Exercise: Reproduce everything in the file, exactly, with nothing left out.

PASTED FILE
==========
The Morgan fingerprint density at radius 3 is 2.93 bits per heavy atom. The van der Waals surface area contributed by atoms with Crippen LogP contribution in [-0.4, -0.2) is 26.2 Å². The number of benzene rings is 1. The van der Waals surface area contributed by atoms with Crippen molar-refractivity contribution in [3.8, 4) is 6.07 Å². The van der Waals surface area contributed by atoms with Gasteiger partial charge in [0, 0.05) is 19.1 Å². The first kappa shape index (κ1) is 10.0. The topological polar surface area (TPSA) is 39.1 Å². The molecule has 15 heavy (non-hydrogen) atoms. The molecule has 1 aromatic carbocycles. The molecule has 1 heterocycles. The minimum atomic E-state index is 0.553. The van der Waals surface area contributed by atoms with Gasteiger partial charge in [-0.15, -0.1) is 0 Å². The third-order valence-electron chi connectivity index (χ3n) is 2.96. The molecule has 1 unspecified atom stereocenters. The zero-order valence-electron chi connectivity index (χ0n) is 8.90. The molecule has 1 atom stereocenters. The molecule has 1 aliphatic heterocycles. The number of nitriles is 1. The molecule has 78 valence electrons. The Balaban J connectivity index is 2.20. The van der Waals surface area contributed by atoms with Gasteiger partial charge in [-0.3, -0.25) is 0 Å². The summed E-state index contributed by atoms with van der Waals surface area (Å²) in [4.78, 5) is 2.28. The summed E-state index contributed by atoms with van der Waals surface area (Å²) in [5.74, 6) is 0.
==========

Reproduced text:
The Morgan fingerprint density at radius 3 is 2.93 bits per heavy atom. The van der Waals surface area contributed by atoms with Crippen LogP contribution in [-0.4, -0.2) is 26.2 Å². The number of benzene rings is 1. The van der Waals surface area contributed by atoms with Crippen molar-refractivity contribution in [3.8, 4) is 6.07 Å². The van der Waals surface area contributed by atoms with Gasteiger partial charge in [0, 0.05) is 19.1 Å². The first kappa shape index (κ1) is 10.0. The topological polar surface area (TPSA) is 39.1 Å². The molecule has 15 heavy (non-hydrogen) atoms. The molecule has 1 aromatic carbocycles. The molecule has 1 heterocycles. The minimum atomic E-state index is 0.553. The van der Waals surface area contributed by atoms with Gasteiger partial charge in [-0.15, -0.1) is 0 Å². The third-order valence-electron chi connectivity index (χ3n) is 2.96. The molecule has 1 unspecified atom stereocenters. The zero-order valence-electron chi connectivity index (χ0n) is 8.90. The molecule has 1 atom stereocenters. The molecule has 1 aliphatic heterocycles. The number of nitriles is 1. The molecule has 78 valence electrons. The Balaban J connectivity index is 2.20. The van der Waals surface area contributed by atoms with Gasteiger partial charge in [-0.3, -0.25) is 0 Å². The summed E-state index contributed by atoms with van der Waals surface area (Å²) in [4.78, 5) is 2.28. The summed E-state index contributed by atoms with van der Waals surface area (Å²) in [5.74, 6) is 0.